Court cases point to Christian persecution in Britain

Created on: 17th January 2013

The recent court cases underline the relentless secular persecution that exists in Great Britain in 2013. Although Nadia Eweida won her case for wearing a cross at work, three other Christians had their cases rejected.

In Shirley Chaplins case, although she had worn her cross for thirty years as a nurse, her case was rejected because it was too long and therefore there was a health and safety issue. However, Muslims are allowed to wear special longs sleeves, the hijab which covers the head and hair, and Sikhs are allowed to wear traditional bangles. So why can`t a nurse wear a cross. Surly this must be more hygienic that a hijab or bangles?

Gerry McFarland who worked for Relate, felt as a Counselor that to provide sexual help to Gay couples, would go against his understanding of the Christian faith. Even though he could have swapped with other people to take over these clients, he was not given this alternative and was dismissed.

Lillian Ladele`s case was that she was a registrar and felt that she could not marry Gay Couples, again because of her faith as a Christian. Bearing in mind that she was employed by Islington Council in 2002 and at that time, the question of the civil partnerships was not on anyone`s mind, let alone part of her contract. Ladele's religious convictions could have been accommodated by Islington without any detriment to the registration of civil partnerships in the borough.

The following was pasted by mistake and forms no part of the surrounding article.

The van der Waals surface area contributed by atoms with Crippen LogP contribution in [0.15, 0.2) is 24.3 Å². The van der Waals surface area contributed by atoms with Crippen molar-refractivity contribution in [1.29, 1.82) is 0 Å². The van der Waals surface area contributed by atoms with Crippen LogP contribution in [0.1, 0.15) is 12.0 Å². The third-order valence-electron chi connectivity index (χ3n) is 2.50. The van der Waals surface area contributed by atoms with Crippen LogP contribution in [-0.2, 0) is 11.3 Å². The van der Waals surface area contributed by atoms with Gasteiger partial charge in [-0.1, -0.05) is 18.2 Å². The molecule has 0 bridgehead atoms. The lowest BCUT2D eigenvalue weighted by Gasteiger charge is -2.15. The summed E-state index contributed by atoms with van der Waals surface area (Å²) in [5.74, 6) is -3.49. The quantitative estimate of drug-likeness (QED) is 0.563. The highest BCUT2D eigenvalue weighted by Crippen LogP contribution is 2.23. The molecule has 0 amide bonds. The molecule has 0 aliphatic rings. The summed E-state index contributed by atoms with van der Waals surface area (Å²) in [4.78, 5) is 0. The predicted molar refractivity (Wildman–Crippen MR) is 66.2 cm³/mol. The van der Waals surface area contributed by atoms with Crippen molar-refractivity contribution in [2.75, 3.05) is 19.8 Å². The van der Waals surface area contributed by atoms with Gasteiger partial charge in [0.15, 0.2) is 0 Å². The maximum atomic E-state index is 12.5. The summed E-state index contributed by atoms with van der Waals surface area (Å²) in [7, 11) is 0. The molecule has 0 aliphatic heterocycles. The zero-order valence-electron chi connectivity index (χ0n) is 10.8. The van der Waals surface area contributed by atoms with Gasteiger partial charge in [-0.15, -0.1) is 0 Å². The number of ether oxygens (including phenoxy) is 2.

Along with these, there have been many other cases like a Christian Magistrate, Andrew McClintock who was sitting at Sheffield Magistrates Court and was forced to resign because he was not allowed to opt-out of cases which would require him to place children in the care of homosexuals,

All of these people were employed by their respective organisations because of their qualifications and experience, but as a result of the changes in public opinion and the law, no arrangement had been made to accomodate their faith and as a result, suffered persecution. It would have been a different matter if they had joined the organisations knowing that their faith would be compromised, but the goal posts were moved after they joined.

Whilst some of these people look at what action can be taken, we see the on-going erosion of Christianity in the public square being filled very effectively by the secularist.

Posted by David Pilkington

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